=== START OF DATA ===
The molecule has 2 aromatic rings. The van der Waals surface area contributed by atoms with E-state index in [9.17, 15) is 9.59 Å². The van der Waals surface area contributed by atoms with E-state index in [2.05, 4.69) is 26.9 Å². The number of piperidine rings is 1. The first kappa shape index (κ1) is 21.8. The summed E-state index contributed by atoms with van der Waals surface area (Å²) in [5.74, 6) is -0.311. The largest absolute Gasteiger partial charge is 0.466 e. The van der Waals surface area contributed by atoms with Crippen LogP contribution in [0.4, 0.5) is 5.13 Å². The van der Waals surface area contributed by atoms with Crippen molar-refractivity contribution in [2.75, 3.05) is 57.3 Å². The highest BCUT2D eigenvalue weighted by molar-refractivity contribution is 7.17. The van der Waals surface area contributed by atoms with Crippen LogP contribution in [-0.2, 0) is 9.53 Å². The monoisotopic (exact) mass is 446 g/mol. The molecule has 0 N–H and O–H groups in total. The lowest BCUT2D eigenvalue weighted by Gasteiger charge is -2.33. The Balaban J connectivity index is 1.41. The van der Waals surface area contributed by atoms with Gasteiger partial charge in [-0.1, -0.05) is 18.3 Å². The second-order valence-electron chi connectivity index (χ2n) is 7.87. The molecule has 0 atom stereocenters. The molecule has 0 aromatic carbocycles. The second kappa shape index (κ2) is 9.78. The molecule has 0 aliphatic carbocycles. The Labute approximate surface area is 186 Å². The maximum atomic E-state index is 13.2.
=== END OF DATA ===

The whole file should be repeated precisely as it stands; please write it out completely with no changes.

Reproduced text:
The molecule has 2 aromatic rings. The van der Waals surface area contributed by atoms with E-state index in [9.17, 15) is 9.59 Å². The van der Waals surface area contributed by atoms with E-state index in [2.05, 4.69) is 26.9 Å². The number of piperidine rings is 1. The first kappa shape index (κ1) is 21.8. The summed E-state index contributed by atoms with van der Waals surface area (Å²) in [5.74, 6) is -0.311. The largest absolute Gasteiger partial charge is 0.466 e. The van der Waals surface area contributed by atoms with Crippen LogP contribution in [0.4, 0.5) is 5.13 Å². The van der Waals surface area contributed by atoms with Crippen molar-refractivity contribution in [2.75, 3.05) is 57.3 Å². The highest BCUT2D eigenvalue weighted by molar-refractivity contribution is 7.17. The van der Waals surface area contributed by atoms with Crippen LogP contribution in [-0.2, 0) is 9.53 Å². The monoisotopic (exact) mass is 446 g/mol. The molecule has 0 N–H and O–H groups in total. The lowest BCUT2D eigenvalue weighted by Gasteiger charge is -2.33. The Balaban J connectivity index is 1.41. The van der Waals surface area contributed by atoms with Gasteiger partial charge in [-0.1, -0.05) is 18.3 Å². The second-order valence-electron chi connectivity index (χ2n) is 7.87. The molecule has 0 atom stereocenters. The molecule has 0 aromatic carbocycles. The second kappa shape index (κ2) is 9.78. The molecule has 0 aliphatic carbocycles. The Labute approximate surface area is 186 Å². The maximum atomic E-state index is 13.2.